Take the 2-minute tour ×
Stack Overflow is a question and answer site for professional and enthusiast programmers. It's 100% free, no registration required.

With this approach. I have a line plot graph. I want to plot 'two' line plot on the same graph. How can I simply add that data,

The data is in the form

1  5  10
2  8  20
3  9  30

I want to plot the X as column1 and the other two columns along the y axis.

-----
 # Commands
  2
  3 library(ggplot2)
  4
  5 req <- read.table("stats_quick_sort.dat")
  6
  7 summary(req)
  8
  9 xx <- req$V1
 10 yy <- req$V2
 11
 12
 13 png('stats_sort_image.png', width=800, height=600)
 14 gg <- qplot(xx, yy) + geom_line()
 15 print(gg)
 16 dev.off()
share|improve this question
add comment

2 Answers

up vote 2 down vote accepted

As an aside -- if you provide a reproducible example that demonstrates your problem, it is much easier for us to help you. I'm going to give you a reproducible example as an answer so you see what I mean. It means anyone can copy and paste the code and it'll work (whereas I couldn't copy/paste your code because I don't have stats_quick_sort.dat).

To plot multiple lines on a plot you just call geom_line again, feeding in the x and y variables to aes:

# generate some dummy data so this example can be reproduced
xx  <- sort(runif(20))
yy  <- runif(20)
yy2 <- runif(20)

gg <- qplot(xx, yy) + geom_line()        # first line
gg <- gg + geom_line(aes( x=xx, y=yy2 )) # add the second line!
print(gg)

In general, if you want to add other information to your plot that you did not supply in the initial qplot/ggplot call, then just feed it in to aes. You want a line? Use geom_line. You want new x and y coordinates? Then use geom_line(aes(x= .., y=..)). And so on.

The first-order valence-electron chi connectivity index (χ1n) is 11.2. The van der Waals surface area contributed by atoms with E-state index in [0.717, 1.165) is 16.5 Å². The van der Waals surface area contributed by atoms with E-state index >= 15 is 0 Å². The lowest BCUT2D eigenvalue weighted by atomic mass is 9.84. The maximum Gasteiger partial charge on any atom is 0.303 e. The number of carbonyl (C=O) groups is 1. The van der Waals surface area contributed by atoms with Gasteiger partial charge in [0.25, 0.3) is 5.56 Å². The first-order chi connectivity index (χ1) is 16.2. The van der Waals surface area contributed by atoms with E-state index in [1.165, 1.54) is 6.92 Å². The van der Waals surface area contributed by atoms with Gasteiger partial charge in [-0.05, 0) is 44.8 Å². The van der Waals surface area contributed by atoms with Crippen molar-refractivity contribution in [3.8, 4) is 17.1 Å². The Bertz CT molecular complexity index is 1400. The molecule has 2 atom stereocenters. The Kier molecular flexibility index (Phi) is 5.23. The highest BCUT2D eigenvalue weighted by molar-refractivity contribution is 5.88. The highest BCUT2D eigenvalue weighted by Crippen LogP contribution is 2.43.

share|improve this answer
    
That was it, I slightly corrected my post. –  Berlin Brown Mar 23 '12 at 1:06
add comment

Perhaps a slightly more canonical way to use ggplot is to create a long data.frame and map each variable of interest to an aesthetic. This provides an easy way to add legends automagically, etc. This also scales easier than adding individual layers each time you want a new line. Here's an example:

library(ggplot2)
library(reshape2)
#Thanks mathematical coffee for data
dat <- data.frame(xx  = sort(runif(20))
                  , yy  = runif(20)
                  , yy2 = runif(20))

#Melt into long format, using xx as the ID variable
dat.m <- melt(dat, id.vars = "xx")

#What does this look like now?
> head(dat.m,3)
           xx variable     value
1 0.001895333       yy 0.1240757
2 0.037347893       yy 0.8760621
3 0.086915655       yy 0.4068837

#use ggplot and set the group and colour aesthetic to the variable column. This adds a legend
ggplot(dat.m, aes(xx, value, group = variable, colour = variable)) + 
  geom_line()

enter image description here

share|improve this answer
    
Can I do more than two Y plots? Three or four? –  Berlin Brown Mar 23 '12 at 1:07
    
@berlinbrown2 - absolutely. That's where the melt function comes in really handy. Given a data.frame of 6 columns with 1 x-variable and 5 y-variables, the function melt(yourData, id.vars = "x") will create the appropriate long data.frame. The ggplot website has a ton of good examples that you can check out: had.co.nz/ggplot2. I should warn/note that ggplot2 0.9.0 was a pretty big rewrite and I'm not sure if all of the examples have been updated yet. –  Chase Mar 23 '12 at 1:10
add comment

Your Answer

 
discard

By posting your answer, you agree to the privacy policy and terms of service.

Not the answer you're looking for? Browse other questions tagged or ask your own question.